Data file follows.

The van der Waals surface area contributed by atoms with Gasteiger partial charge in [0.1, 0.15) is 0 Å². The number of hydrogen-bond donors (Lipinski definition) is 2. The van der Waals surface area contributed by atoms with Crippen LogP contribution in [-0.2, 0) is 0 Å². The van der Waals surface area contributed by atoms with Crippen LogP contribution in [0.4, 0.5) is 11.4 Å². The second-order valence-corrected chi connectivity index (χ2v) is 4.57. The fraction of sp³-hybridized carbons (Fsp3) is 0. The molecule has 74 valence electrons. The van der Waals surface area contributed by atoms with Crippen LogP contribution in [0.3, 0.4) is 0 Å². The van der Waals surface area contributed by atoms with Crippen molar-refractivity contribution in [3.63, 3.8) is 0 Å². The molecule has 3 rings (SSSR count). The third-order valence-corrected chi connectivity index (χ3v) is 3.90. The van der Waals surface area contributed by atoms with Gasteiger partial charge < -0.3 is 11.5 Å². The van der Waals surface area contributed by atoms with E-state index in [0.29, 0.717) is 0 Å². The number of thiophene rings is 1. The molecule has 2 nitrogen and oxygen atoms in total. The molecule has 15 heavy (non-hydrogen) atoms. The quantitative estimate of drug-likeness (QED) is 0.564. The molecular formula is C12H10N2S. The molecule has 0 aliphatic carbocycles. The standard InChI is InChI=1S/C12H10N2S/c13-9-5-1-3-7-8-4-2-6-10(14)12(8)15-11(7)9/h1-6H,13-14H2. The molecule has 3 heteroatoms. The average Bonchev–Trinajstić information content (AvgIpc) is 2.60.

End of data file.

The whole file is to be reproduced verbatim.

The van der Waals surface area contributed by atoms with Gasteiger partial charge in [0.1, 0.15) is 0 Å². The number of hydrogen-bond donors (Lipinski definition) is 2. The van der Waals surface area contributed by atoms with Crippen LogP contribution in [-0.2, 0) is 0 Å². The van der Waals surface area contributed by atoms with Crippen LogP contribution in [0.4, 0.5) is 11.4 Å². The second-order valence-corrected chi connectivity index (χ2v) is 4.57. The fraction of sp³-hybridized carbons (Fsp3) is 0. The molecule has 74 valence electrons. The van der Waals surface area contributed by atoms with Crippen LogP contribution in [0.3, 0.4) is 0 Å². The van der Waals surface area contributed by atoms with Crippen molar-refractivity contribution in [3.63, 3.8) is 0 Å². The molecule has 3 rings (SSSR count). The third-order valence-corrected chi connectivity index (χ3v) is 3.90. The van der Waals surface area contributed by atoms with Gasteiger partial charge < -0.3 is 11.5 Å². The van der Waals surface area contributed by atoms with E-state index in [0.29, 0.717) is 0 Å². The number of thiophene rings is 1. The molecule has 2 nitrogen and oxygen atoms in total. The molecule has 15 heavy (non-hydrogen) atoms. The quantitative estimate of drug-likeness (QED) is 0.564. The molecular formula is C12H10N2S. The molecule has 0 aliphatic carbocycles. The standard InChI is InChI=1S/C12H10N2S/c13-9-5-1-3-7-8-4-2-6-10(14)12(8)15-11(7)9/h1-6H,13-14H2. The molecule has 3 heteroatoms. The average Bonchev–Trinajstić information content (AvgIpc) is 2.60.